4. Was United denied fundamental due process because it was not given notice regarding why the NRC denied its permit application?


United operates a sanitary landfill on property it owns near a stream called Junk Ditch in Allen County. The property is roughly divided into two portions: 70 acres lying south of power lines which traverse the property ("South Property"); and, 30 acres lying north of the power lines ("North Property").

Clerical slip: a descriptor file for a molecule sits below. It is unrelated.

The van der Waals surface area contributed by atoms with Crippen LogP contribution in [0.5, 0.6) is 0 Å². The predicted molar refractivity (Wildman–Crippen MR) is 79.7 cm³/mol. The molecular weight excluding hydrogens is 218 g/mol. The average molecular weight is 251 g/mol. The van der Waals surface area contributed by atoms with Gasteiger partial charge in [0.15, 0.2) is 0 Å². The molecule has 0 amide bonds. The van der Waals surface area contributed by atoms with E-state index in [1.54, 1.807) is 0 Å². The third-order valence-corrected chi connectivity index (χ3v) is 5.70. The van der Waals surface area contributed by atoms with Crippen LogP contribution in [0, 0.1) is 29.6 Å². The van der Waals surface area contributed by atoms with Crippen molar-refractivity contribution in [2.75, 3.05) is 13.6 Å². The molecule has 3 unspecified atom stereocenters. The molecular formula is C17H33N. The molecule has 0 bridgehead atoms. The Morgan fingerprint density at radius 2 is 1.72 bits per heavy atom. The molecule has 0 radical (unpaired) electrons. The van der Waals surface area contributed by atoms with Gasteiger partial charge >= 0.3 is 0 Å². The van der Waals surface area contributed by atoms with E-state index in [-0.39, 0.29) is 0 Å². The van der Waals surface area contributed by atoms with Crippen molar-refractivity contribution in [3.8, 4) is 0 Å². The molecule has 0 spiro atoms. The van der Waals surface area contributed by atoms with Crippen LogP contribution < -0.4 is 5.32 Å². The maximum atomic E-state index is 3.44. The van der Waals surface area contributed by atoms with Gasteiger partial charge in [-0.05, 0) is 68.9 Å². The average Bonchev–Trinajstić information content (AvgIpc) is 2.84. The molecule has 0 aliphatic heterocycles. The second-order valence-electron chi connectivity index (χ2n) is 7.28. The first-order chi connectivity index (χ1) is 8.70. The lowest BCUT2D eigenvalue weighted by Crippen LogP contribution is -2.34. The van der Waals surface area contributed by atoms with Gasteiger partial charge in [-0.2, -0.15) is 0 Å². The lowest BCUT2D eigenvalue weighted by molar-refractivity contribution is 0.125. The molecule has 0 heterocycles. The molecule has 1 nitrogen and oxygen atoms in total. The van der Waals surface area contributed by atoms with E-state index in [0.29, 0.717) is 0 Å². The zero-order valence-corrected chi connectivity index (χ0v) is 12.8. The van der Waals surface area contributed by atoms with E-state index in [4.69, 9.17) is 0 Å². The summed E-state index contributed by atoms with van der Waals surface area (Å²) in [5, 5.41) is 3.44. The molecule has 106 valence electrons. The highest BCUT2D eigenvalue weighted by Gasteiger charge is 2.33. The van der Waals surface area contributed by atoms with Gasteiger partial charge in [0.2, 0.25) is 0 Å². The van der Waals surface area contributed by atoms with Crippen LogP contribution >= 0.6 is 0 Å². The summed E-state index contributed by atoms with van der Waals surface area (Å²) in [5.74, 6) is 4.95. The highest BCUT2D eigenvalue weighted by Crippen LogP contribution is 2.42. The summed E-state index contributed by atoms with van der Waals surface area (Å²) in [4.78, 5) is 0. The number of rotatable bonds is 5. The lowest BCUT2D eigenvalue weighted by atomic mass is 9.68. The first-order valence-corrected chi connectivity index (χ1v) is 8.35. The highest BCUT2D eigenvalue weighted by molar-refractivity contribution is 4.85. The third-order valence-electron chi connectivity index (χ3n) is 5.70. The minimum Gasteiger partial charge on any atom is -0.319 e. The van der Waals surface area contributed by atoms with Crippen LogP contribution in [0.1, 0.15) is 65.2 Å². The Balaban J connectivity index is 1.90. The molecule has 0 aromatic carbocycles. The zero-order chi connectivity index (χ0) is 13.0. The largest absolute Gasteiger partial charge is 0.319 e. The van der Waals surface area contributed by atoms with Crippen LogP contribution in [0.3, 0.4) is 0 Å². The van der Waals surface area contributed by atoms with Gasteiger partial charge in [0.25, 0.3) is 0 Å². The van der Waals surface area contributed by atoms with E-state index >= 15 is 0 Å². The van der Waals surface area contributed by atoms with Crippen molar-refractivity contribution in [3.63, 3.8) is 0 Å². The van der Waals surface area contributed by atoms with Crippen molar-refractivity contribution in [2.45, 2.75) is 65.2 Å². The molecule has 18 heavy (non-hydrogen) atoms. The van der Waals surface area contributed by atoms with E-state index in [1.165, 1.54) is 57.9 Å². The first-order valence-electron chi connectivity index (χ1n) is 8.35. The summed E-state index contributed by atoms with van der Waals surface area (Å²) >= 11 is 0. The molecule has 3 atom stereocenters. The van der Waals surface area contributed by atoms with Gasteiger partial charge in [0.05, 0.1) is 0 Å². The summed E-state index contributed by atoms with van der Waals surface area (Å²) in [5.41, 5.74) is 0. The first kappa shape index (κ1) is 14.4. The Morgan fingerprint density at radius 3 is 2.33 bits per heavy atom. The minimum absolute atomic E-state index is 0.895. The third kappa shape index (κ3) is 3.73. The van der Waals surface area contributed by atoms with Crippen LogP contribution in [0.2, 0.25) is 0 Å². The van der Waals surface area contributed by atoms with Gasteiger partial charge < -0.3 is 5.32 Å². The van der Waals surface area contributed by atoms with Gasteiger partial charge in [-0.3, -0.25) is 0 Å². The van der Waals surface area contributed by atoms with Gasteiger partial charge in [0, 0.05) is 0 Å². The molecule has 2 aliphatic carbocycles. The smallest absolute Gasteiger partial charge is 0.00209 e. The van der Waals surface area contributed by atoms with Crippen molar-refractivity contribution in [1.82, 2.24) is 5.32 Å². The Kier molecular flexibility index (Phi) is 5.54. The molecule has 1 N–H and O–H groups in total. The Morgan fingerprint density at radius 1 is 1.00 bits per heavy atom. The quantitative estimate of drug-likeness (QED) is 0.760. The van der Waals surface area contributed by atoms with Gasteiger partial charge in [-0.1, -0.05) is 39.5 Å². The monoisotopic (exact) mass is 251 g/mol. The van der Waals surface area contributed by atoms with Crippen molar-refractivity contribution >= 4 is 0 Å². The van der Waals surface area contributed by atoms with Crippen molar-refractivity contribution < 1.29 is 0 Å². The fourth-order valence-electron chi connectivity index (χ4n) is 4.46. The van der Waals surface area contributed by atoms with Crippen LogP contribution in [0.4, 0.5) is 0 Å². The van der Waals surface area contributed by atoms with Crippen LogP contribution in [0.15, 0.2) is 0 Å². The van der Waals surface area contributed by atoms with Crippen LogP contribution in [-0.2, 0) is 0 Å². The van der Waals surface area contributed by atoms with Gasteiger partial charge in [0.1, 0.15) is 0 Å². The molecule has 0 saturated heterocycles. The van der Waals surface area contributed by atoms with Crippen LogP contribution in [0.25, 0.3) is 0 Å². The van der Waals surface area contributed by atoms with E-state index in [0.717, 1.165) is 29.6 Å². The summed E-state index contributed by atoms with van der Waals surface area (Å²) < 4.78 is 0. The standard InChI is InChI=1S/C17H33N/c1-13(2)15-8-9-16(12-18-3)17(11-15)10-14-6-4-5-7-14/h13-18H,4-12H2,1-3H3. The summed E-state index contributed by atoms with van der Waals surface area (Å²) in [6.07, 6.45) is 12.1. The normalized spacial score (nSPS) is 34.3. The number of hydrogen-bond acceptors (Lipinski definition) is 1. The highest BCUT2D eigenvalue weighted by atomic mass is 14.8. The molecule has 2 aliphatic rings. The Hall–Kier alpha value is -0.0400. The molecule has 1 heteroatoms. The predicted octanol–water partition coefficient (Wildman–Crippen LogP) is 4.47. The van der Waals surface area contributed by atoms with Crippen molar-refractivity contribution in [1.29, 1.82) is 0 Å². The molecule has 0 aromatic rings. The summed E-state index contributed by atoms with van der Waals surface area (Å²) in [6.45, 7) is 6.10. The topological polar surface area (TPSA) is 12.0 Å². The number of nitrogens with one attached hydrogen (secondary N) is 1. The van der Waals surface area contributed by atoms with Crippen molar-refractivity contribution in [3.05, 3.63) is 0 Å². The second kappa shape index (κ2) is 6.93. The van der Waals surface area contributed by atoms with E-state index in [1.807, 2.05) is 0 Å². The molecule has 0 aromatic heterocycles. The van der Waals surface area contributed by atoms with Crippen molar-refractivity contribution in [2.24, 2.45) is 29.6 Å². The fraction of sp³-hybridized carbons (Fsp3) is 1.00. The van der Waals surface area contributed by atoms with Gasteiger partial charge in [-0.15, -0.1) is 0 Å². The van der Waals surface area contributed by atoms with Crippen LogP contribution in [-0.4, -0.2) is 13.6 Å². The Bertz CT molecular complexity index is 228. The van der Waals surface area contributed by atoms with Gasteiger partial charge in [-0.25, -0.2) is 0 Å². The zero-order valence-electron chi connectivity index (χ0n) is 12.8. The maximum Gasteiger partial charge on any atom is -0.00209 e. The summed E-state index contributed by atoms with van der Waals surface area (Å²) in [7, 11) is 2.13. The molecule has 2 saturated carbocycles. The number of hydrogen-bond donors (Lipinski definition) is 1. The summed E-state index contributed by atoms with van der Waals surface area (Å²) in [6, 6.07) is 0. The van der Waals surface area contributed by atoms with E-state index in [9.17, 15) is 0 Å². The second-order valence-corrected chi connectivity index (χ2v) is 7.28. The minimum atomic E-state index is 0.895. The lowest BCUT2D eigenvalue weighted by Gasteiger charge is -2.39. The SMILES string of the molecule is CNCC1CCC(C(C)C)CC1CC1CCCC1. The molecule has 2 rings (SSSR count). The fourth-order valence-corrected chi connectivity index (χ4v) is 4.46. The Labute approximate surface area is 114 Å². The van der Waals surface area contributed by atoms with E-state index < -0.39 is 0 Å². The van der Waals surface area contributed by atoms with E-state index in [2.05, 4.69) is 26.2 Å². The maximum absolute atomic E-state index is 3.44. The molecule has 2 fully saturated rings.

In the 1970's, United was issued a permit by the NRC for construction on the South Property. In 1985, United submitted an application ("Application") seeking a permit for construction on the North Property. Specifically, the Application sought permission to expand United's landfill operation onto the North Property. The NRC denied the Application on April 26, 1988. United filed a petition for administrative review, and after a hearing, an administrative law judge ("ALJ") issued a report, proposed findings of fact, and a recommended order. Record at 770-80. After objections were lodged and an objections hearing was held, the NRC affirmed the ALJ's decision and adopted the ALJ's order as its final order ("Order") on August 29, 1989. Record at 51.